Jordan's jihadists drawn to Syria conflict

Posters of Montaser Bayrouti during memorial service for him in Baqaa Posters of Montaser Bayrouti were displayed during his memorial service

In less than a month, the largest Palestinian refugee camp in Jordan, Baqaa, has witnessed two funerals for jihadists killed in Syria.

They were among dozens who flocked into Syria to fight against Bashar al-Assad's regime.

Since the Syrian armed uprising began - after months of peaceful protest - jihadists aiming to establish an Islamic state by violent means started to show their presence in the country.

The jihadists are largely travelling to Syria from neighbouring countries, including Jordan.

Last February, al-Qaeda's leader Ayman al-Zawahiri called on militants in Iraq, Jordan, Lebanon and Turkey to rise up and support what he called "their brothers in Syria".

Abu Muhammad al-Tahawi, a prominent Jordanian jihadist ideologue, told the BBC that "jihad in Syria is obligatory for any able Muslim in order to help his brothers there."

It seems that the conflict in Syria is affecting Jordan and other neighbouring countries, and jihadists could be a major component of it, similar to Iraq after the US invasion in 2003.

On 20 October, the authorities in Jordan said they had arrested 11 militants alleged to have planned attacks on Western diplomats and shopping centres in the capital, Amman.

Government spokesman Samih Maayta said the suspects had brought weapons from Syria, and al-Qaeda operatives in Iraq had helped them manufacture explosives.

'Martyr's wedding'

Jihadists call the funerals of individuals who have been killed in jihadist battlefields a "martyr's wedding" in which they do not exchange condolences but congratulations on a person becoming a martyr.

The first funeral or "wedding" in Baqaa was for Montaser Bayrouti, who was described in a big banner as "Lover of Virgins" - an allusion to the reward some Muslims believe awaits martyrs in Heaven.

Jihadists hand out sweets during memorial service for "martyr" in Baqaa. 22 Sept 2012 Jihadists handed out sweets during the memorial service in Baqaa

Mr Bayrouti was said to have been killed in Aleppo in mid-September. He came to Jordan from the West Bank to study Sharia in Yarmouk University in Irbid, the country's third largest city.

The other funeral was for two friends - Nasser Dalqamoni and Mahmoud Abdel Aal. It was announced that both were killed in Daraa on 12 October.

Once again, Irbid city came to be mentioned in jihadist profiles - Abdel Aal was the son-in-law of Mr al-Tahawi, who is based in the city.

Irbid is located on the border with Syria. But Mr al-Tahawi denied a geographical dimension for the jihadists flowing into Syria to wage jihad.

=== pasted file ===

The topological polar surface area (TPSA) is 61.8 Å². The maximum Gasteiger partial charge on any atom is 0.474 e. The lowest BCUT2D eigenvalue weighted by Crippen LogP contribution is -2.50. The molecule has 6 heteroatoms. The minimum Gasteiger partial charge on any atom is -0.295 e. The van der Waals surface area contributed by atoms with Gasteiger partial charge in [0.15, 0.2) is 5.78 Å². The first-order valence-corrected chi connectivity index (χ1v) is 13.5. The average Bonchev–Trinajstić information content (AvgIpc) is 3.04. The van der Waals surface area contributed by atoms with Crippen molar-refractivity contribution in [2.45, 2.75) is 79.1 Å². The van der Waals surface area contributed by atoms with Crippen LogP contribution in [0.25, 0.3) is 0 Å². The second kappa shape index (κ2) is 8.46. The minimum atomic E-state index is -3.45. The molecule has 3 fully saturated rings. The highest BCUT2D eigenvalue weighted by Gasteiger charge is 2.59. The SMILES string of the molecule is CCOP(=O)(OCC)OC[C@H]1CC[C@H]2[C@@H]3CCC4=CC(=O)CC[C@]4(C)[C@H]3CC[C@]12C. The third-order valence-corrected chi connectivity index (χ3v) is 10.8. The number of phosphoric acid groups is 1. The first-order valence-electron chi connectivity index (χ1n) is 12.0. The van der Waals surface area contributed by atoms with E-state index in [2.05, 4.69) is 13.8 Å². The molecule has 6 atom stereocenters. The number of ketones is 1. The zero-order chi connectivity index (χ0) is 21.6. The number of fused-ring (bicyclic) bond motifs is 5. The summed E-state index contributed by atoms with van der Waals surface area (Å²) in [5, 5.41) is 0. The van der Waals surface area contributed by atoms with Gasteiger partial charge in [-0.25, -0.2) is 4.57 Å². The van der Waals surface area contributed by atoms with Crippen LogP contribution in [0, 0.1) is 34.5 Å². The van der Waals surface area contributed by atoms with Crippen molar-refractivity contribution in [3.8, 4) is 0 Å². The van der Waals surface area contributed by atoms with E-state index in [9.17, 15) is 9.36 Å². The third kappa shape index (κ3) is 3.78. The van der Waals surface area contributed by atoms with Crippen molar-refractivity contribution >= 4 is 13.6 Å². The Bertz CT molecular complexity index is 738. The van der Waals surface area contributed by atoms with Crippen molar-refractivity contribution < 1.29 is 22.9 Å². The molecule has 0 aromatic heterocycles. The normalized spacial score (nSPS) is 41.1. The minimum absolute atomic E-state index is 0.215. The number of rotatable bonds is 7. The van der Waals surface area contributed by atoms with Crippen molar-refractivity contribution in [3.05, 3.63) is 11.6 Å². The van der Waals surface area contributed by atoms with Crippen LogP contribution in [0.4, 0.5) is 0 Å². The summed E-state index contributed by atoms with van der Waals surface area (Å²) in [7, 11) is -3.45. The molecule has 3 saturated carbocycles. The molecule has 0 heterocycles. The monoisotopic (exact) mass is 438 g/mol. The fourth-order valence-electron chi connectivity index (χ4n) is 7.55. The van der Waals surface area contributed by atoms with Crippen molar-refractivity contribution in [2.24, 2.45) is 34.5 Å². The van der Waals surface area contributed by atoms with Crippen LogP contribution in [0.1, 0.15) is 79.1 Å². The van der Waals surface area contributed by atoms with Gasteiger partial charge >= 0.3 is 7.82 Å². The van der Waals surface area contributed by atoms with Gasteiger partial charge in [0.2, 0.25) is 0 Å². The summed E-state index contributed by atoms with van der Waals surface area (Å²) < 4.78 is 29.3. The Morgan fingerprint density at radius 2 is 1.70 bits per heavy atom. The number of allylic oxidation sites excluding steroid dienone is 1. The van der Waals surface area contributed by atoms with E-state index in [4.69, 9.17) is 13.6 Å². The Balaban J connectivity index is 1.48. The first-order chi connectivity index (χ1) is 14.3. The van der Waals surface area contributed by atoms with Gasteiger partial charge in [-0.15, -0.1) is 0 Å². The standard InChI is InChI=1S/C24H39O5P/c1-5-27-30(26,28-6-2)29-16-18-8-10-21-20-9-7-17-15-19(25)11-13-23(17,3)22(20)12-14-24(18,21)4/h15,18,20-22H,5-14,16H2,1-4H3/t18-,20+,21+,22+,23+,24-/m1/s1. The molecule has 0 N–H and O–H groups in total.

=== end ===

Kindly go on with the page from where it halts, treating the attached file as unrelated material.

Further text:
He said: "All Jordan is near to Syria. The distance between Amman and Syria is just 80km (50 miles)."

However, the role of jihadists in Jordan increased remarkably after the Iraq invasion in 2003. This can be seen with increasing numbers of foiled attacks in the country since then.

During the period of 1991-2003, for example, Jordanian courts ruled in 10 large cases related to Salafi-jihadists, but from 2003-2008, however, that number more than doubled to 22.

Several failed attacks were attempted in Irbid during this period and, more importantly, the city emerged as a transit point for Salafi-jihadists heading to Iraq or Lebanon between the years 2004-2007, owing to its proximity to the Jordanian-Syrian border.

Street protests

The jihadists' relationship with the authorities has always been confrontational from the early 1990s, and jihadists have always been a secretive and violent movement. However, after the Arab Spring they appeared otherwise.

Jihadists of Jordan have shown visible participation protesting in the streets of Amman and other major Jordanian cities such as Maan, Salt, Irbid and Zarqa.

They were inspired by the power of the Arab Spring revolutions to effect demonstrable change in several Arab countries.

The jihadist demonstrations in Jordan came to an abrupt end by April when a demonstration after Friday prayers in Zarqa - hometown of the late leader of al-Qaeda in Iraq Abu Musab al-Zarqawi - was followed by clashes.

Violence erupted between jihadists and pro-government Jordanians and security forces, which resulted in some 80 injured policemen.

Jordan's State Security Court charged 146 Islamists in April 2011 with plotting terrorist attacks.

Mr al-Tahawi told the BBC that "even before the Zarqa incident, jihadists were departing to wage jihad in Afghanistan, Iraq, Somalia and also Palestine".

Others, mainly analysts, argue that the failure by jihadists to turn to political activism instead of violence played a significant role in pushing them to find a new jihadi battlefield.

It seems clear that the Syria conflict will have regional effects just as Iraq had a few years ago.

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